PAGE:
N+I demonstrated superior objective response rate (ORR) and overall survival (OS) vs sunitinib in pts with IMDC intermediate/poor (int/poor)-risk aRCC in the phase 3 CheckMate 214 trial. Further characterization of response may inform clinical practice.
In CheckMate 214, pts with previously untreated aRCC were randomly assigned 1:1 to N 3 mg/kg + I 1 mg/kg Q3W for 4 doses then N 3 mg/kg Q2W or S 50 mg QD for 4 weeks on, 2 weeks off. Efficacy, safety, and quality of life (QoL) were explored in int/poor-risk pts with complete response (CR) or partial response to N+I or S.
At 25.2 months median follow-up, confirmed ORR per independent radiology review committee in int/poor-risk pts was 42% for N+I vs 27% for S (P < 0.001; Table) with 36% vs 18% of pts achieving best tumor reduction ≥50% with N+I vs S. Of N+I vs S responders, 72% vs 63% have ongoing response, 47% and 34% remain on treatment, and 53% and 66% discontinued, most often for disease progression (N+I, 22%; S, 40%) or toxicity (N+I, 23%; S, 13%). N+I responders received a median of 21.0 months of treatment (vs 3.8 months for N+I nonresponders). Response lasting ≥18 months was seen in 13% of N+I and 4% of S pts. Grade 3–4 treatment-related adverse events (TRAEs) occurred in 52% of N+I and 68% of S responders. Mean change from baseline at 24 weeks in Functional Assessment of Cancer Therapy–Kidney Symptom Index 19 score was 3.0 in N+I responders (better) vs − 0.7 in S responders (worse). Updated 3-year data on responders, including use of subsequent therapies, will be presented.Table: 875P
|Outcome||N+I int/poor-risk pts||S int/poor-risk pts|
|Total n = 425||CR n = 40||PR n = 137||Total n = 422||CR n = 5||PR n = 107|
|BOR (95% CI), %||42 (37–47)||9||32||27 (22–31)||1||25|
|Median (range) time to response, months||2.8 (0.9–11.3)||2.8 (0.9–11.0)||2.8 (1.4–11.3)||3.0 (0.6–15.0)||2.9 (2.8–4.2)||3.1 (0.6–15.0)|
|Median (95% CI) duration of response, months||NR (21.8–NE)||NR||NR (18.8–NE)||18.2 (14.8–NE)||NR||18.2 (13.9–NE)|
|Pts with ongoing response in responders, n/N (%)||128/177 (72)||34/40 (85)||94/137 (69)||71/112 (63)||5/5 (100)||66/107 (62)|
|12-month PFS rate (95% CI), %||50 (44–55)||97 (83–100)||81 (73–86)||43 (37–48)||100 (100–100)||79 (69–86)|
|18-month OS rate (95% CI), %||78 (74–81)||100 (100–100)||94 (89–97)||68 (63–72)||100 (100–100)||92 (85–96)|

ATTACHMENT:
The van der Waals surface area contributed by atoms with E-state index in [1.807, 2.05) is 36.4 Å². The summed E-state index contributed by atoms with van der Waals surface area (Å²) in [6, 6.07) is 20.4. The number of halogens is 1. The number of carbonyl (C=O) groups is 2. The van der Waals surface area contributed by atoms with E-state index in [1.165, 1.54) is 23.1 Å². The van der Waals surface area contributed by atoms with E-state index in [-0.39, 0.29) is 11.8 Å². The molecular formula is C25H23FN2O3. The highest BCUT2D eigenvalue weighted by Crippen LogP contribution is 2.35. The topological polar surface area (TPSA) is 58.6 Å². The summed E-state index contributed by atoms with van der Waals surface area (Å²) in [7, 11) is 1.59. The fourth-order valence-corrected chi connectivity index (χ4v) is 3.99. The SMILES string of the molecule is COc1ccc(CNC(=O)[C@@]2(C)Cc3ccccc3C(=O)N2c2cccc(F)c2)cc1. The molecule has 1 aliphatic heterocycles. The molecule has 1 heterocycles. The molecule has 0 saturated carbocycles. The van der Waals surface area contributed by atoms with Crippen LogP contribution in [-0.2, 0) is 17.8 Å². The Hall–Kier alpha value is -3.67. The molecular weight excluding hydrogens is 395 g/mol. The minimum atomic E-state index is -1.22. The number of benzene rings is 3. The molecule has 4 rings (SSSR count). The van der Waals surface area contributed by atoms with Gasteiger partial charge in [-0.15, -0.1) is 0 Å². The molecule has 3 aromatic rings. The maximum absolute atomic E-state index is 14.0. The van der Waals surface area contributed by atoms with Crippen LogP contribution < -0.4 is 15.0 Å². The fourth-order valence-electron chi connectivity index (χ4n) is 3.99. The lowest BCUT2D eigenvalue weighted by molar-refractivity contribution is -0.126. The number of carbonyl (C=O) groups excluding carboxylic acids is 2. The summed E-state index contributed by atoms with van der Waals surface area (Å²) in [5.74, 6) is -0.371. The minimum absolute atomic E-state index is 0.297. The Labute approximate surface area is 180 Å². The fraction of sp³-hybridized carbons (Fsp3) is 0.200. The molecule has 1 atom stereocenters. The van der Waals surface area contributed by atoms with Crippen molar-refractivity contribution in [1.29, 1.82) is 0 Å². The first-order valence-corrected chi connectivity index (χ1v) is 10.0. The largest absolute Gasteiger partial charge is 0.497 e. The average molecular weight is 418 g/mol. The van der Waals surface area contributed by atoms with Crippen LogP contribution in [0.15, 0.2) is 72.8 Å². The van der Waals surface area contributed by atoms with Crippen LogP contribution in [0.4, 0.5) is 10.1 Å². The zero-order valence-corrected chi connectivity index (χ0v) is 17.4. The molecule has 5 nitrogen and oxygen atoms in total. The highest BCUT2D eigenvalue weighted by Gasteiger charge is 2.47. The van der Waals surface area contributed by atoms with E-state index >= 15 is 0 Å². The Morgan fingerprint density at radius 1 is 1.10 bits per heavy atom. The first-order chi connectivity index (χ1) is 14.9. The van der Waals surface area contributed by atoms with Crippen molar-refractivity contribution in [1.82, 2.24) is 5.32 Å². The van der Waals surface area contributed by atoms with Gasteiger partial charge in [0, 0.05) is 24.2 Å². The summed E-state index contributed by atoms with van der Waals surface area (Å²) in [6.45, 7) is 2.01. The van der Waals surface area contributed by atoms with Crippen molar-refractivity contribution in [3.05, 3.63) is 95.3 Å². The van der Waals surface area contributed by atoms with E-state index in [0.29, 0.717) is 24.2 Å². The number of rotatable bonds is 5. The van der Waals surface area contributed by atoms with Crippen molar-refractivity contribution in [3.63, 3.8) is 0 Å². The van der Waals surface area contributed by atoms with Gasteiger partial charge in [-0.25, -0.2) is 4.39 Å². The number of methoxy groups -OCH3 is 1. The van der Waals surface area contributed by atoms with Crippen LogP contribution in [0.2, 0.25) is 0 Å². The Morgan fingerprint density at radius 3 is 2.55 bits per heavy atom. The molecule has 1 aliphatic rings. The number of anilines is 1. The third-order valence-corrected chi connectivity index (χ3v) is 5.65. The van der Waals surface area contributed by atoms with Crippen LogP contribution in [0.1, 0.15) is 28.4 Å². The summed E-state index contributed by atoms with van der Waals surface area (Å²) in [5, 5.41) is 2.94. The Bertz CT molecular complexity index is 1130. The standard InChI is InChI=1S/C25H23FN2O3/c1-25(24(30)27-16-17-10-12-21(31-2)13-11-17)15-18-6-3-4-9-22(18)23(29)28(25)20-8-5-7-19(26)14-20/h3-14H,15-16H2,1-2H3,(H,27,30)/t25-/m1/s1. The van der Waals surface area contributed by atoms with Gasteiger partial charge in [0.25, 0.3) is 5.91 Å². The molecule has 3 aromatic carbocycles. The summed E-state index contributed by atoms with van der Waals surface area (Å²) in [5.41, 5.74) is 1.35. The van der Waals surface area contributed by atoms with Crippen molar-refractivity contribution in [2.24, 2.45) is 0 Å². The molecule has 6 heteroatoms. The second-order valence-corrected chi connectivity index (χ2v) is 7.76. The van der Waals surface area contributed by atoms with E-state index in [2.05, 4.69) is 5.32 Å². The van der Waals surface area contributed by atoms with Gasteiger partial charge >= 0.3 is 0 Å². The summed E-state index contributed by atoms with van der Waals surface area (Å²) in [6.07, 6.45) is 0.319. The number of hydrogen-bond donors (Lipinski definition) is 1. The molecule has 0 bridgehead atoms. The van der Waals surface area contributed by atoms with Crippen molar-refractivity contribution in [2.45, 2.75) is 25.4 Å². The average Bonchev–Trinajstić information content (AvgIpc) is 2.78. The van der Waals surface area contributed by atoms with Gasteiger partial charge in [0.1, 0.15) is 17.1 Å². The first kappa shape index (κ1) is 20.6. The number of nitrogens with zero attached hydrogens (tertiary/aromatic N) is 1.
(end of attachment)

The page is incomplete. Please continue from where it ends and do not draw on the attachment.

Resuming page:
BOR, best overall response; NE, not estimable; NR, not reached; PR, partial response
ORR and OS were significantly improved with N+I compared with S in pts with int/poor-risk aRCC in CheckMate 214. Responses to N+I were more likely to be CRs and were more durable than responses to S. High-grade TRAEs were less frequent and QoL was better in N+I responders compared with S responders.
Clinical trial identification
Legal entity responsible for the study
Bristol-Myers Squibb and Ono Pharmaceutical Company Limited.
Professional medical writing assistance was provided by Nicolette Belletier, PhD, of PPSI, funded by Bristol-Myers Squibb.
B.I. Rini: Consulting or Advisory role: Bristol-Myers Squibb. N.M. Tannir: Research funding: Bristol-Myers Squibb, Epizyme, Exelixis, Mirati, Novartis; Consulting or Advisory role: Argos, Bristol-Myers Squibb, Eisai, Exelixis, Nektar, Novartis, Oncorena, Pfizer; Advisory board member: Eisai, Exelixis, Nektar, Novartis, Oncorena. B. Escudier: Honoraria: Bristol-Myers Squibb, Bayer, Novartis, Pfizer, Exelixis, Roche. D.F. McDermott: Consulting or Advisory role: Array BioPharma, Bristol-Myers Squibb, Eisai, Exelixis, Genentech, Merck, Novartis, Pfizer; Research funding: Prometheus (Inst). M-O. Grimm: Honoraria: Pfizer, MSD, Apogepha; Consulting or Advisory role: Roche; Research funding: Novartis, Bristol-Myers Squibb. C. Porta: Consulting or Advisory role: Bristol-Myers Squibb, Pfizer, Novartis, Ipsen, Eisai, EUSA, Janssen. T. Powles: Research funding: AstraZeneca, Novartis, Roche; Honoraria: AstraZeneca, Merck, Bristol-Myers Squibb, Pfizer, Roche. C.K. Kollmannsberger: Honoraria: Bristol-Myers Squibb, Pfizer; Consulting or Advisory role: Bristol-Myers Squibb, Pfizer. H.P. Gurney: Consulting or Advisory role: Astellas, Bristol-Myers Squibb, Novartis, Pfizer. S.S. Tykodi: Consulting or Advisory role: Bristol-Myers Squibb, Calithera Biosciences, Prometheus Laboratories; Research funding to institution: Bristol-Myers Squibb, Calithera Biosciences, Merck, Nektar Therapeutics, Peloton Therapeutics, Jounce Therapeutics, Pfizer, Genentech, Prometheus Laboratories, Argos Therapeutics. D.Y.C. Heng: Consulting or Advisory role: Bristol-Myers Squibb, Pfizer, Novartis. V. Grünwald: Honoraria: Bristol-Myers Squibb; Consulting or Advisory role: Bristol-Myers Squibb, Novartis, Pfizer, Bayer; Speakers' Bureaus: Bristol-Myers Squibb, Novartis, Pfizer. T.K. Choueiri: Consulting or Advisory role: Merck, Novartis, Peloton, Pfizer, Roche, Eisai, Tracon, Bayer, Cerulean, Foundation Medicine, Inc., GlaxoSmithKline, Prometheus, Corvus; Research Funding to institution: Merck, Novartis, Peloton, Pfizer, Roche, Eisai, Tracon. S. Mekan: Employment or Other ownership: Bristol-Myers Squibb. H.J. Hammers: Consulting or Advisory role: Bristol-Myers Squibb, Pfizer, Exelixis; Research Funding: Bristol-Myers Squibb; Travel, accommodations, Expenses: Bristol- Myers Squibb, Pfizer, Exelixis. R.J. Motzer: Consulting or Advisory role: Eisai, Exelixis, Genentech/Roche, Merck, Novartis, Pfizer; Research funding: Bristol-Myers Squibb, Eisai, Exelixis, Novartis, Pfizer. S. George: Consulting or Advisory role: Bristol-Myers Squibb, Novartis, Bayer, Pfizer, Exelixis, AstraZeneca, Janssen Oncology, Corvus Pharmaceuticals, Genentech/Roche; Research funding (inst): Pfizer, Acceleron Pharma, Merck, Agensys, Novartis, Bristol-Myers Squibb, Bayer. All other authors have declared no conflicts of interest.